Ari Koontz

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Oyster River Pages: When did you first learn that language had power? What was that experience like for you?

Ari Koontz: I think the power of language is something that's been implicit to me almost since the moment I was born. From the "special stories" my father told me before bedtime, to the hundreds of chapter books I flipped through surreptitiously beneath school desks, to the journals full of messy haikus and half-formed recollections, words have always been a home for me and my only map to the universe. I can't imagine not being acutely aware of the magic contained in the infinite rearrangement of these twenty-six characters. After all, without language, how could I even begin to put into words who I am? 

ORP: What's your favorite under-appreciated work of art?

AK: I'm a huge fan of slam poetry; one of my favorite poets is Andrea Gibson, and they have a piece called "Ashes" that's one of the most powerful works of art I have ever experienced.

ORP: What is the first creative piece that made you cry? 

AK: Harry Potter. Book Five. Sirius. Need I say more?

ORP: What does becoming a "better" writer or artist look like to you? How do you define success?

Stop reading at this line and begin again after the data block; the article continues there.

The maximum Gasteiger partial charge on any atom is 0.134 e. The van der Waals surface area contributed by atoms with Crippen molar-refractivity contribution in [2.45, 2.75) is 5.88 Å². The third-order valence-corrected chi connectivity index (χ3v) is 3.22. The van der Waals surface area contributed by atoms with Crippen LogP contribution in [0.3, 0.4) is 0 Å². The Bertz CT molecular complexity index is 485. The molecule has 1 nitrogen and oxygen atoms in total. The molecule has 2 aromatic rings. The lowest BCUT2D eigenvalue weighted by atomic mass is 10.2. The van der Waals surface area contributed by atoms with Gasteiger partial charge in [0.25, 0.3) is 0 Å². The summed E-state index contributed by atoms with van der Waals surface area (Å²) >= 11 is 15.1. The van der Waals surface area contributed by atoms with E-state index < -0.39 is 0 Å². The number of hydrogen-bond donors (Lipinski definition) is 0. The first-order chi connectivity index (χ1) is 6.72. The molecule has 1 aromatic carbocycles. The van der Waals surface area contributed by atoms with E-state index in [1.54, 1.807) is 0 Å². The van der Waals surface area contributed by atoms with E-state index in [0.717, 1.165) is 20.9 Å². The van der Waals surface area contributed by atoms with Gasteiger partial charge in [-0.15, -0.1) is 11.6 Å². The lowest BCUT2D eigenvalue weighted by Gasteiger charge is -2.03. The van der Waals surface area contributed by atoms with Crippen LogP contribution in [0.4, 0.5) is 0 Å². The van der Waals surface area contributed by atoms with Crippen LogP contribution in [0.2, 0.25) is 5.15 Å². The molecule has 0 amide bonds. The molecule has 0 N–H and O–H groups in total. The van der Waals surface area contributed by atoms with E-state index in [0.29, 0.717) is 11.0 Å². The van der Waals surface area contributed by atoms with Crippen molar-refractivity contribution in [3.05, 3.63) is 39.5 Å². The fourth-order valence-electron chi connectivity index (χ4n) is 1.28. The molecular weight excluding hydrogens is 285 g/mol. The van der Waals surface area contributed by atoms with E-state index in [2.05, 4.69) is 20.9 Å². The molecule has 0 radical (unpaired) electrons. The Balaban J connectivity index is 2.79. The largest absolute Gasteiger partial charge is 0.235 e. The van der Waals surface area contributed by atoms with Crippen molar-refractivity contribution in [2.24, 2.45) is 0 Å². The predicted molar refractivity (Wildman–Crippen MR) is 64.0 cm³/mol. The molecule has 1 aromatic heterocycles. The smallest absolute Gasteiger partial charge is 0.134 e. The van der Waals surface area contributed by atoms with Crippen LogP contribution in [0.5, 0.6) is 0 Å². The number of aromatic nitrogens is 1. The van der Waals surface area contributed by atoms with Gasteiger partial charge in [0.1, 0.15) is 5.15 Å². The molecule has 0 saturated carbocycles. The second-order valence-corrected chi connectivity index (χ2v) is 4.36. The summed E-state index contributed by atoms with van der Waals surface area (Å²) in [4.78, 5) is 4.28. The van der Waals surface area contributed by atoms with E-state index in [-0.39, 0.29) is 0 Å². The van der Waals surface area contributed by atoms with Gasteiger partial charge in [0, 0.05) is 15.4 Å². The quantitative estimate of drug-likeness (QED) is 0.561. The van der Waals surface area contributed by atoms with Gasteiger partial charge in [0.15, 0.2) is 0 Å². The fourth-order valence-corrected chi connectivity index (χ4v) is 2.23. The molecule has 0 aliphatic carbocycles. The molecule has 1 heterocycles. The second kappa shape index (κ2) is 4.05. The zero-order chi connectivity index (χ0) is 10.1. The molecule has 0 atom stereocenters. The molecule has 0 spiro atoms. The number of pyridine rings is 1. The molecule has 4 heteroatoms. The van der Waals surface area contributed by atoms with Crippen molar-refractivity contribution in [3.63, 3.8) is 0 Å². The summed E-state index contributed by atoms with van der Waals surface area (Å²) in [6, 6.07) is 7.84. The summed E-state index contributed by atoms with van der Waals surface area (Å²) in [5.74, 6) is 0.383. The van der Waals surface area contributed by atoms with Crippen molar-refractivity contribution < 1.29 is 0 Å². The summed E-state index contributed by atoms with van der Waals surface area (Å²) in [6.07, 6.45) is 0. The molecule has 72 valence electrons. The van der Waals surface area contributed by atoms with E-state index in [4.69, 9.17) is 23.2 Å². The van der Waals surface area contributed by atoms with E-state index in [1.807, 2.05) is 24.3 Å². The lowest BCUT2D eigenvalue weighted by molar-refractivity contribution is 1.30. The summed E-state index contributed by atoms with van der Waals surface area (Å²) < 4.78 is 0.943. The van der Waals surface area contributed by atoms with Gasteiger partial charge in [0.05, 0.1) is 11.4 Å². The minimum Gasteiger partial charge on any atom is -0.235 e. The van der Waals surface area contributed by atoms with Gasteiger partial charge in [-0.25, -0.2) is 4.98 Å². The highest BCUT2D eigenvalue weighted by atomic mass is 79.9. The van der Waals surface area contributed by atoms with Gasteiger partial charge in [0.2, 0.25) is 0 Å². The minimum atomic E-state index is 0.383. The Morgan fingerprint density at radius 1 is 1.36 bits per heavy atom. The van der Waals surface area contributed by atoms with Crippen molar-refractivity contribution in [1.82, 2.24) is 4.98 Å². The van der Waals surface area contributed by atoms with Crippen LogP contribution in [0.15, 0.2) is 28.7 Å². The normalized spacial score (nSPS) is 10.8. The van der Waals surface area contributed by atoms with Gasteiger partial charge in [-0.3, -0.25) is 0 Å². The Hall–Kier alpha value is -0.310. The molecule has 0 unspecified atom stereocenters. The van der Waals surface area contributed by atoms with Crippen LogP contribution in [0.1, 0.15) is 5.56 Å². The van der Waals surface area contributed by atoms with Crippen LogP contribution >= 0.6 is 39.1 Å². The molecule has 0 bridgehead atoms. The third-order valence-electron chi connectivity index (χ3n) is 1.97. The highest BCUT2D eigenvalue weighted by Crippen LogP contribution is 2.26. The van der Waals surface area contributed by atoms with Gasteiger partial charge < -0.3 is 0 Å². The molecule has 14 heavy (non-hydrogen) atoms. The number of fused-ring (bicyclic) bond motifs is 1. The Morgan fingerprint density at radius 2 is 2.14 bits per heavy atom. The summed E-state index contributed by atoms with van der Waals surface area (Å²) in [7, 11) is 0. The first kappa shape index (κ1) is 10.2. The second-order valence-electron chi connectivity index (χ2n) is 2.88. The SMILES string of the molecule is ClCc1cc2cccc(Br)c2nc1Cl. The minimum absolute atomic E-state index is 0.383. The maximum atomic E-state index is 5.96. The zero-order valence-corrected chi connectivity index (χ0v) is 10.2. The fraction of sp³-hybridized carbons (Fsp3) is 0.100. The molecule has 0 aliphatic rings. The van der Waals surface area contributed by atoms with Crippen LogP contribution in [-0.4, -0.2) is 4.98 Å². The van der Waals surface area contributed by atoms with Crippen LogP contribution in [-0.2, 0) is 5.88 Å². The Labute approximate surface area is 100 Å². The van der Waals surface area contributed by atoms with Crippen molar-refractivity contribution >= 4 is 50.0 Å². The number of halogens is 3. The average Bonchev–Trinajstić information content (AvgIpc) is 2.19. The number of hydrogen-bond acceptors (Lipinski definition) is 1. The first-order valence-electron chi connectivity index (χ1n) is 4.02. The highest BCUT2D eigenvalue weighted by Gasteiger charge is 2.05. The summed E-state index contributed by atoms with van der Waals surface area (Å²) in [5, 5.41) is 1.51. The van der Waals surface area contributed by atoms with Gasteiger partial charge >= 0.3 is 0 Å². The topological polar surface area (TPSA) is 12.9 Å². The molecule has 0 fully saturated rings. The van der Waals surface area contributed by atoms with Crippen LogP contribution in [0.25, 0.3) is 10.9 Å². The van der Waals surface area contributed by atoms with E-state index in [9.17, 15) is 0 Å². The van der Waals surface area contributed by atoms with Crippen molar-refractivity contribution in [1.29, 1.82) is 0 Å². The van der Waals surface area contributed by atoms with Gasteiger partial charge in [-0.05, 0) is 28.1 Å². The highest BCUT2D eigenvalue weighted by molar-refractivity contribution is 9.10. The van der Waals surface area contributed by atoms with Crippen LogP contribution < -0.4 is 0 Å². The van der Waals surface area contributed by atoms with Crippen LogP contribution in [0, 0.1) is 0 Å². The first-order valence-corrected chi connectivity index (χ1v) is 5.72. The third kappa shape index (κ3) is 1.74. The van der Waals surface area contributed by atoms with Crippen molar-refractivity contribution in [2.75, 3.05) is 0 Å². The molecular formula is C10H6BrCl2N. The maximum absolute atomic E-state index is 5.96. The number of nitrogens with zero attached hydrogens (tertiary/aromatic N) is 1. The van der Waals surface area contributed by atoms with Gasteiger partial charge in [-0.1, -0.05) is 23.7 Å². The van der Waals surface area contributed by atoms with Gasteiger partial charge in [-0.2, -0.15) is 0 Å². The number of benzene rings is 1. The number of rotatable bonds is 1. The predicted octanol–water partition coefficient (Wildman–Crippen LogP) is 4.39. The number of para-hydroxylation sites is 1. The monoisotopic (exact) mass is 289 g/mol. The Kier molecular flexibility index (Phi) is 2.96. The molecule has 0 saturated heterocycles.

AK: To me, making art is about connecting with other people: using your work to say something that matters both within and outside of yourself. If someone reads my words and finds something in there that resonates with them, that's success to me. So becoming a better writer is all about reaching out and taking the time to really listen to other voices, to connect to other artists. You can't create inside a void, even if that void is your own mind—you've got to let the world in.

ORP: What are you currently working on?

AK: I'm in the beginning stages of revising a young adult novel about ghosts and identity and the things we try to leave behind, and I'm always in the middle of a few personal essays and poems. Also, a zine about sourdough bread.


Ari Koontz is a queer nonbinary writer and editor based in Providence, Rhode Island, with a degree in creative writing from Western Washington University. In both prose and poetry, their work reflects a lifetime of living in and journeying through different places, identities, and names—with an emphasis on finding the beauty in unfamiliar territory. Ari’s writing has been published in a variety of literary publications, and their dream is to use works to connect people and create spaces of solace and solidarity. When they’re not writing, Ari can usually be found listening to space podcasts, baking cakes, or tending their tiny garden. Read Ari’s story “Silhouettes” from Issue 2.

Jonathan Freeman-Coppadge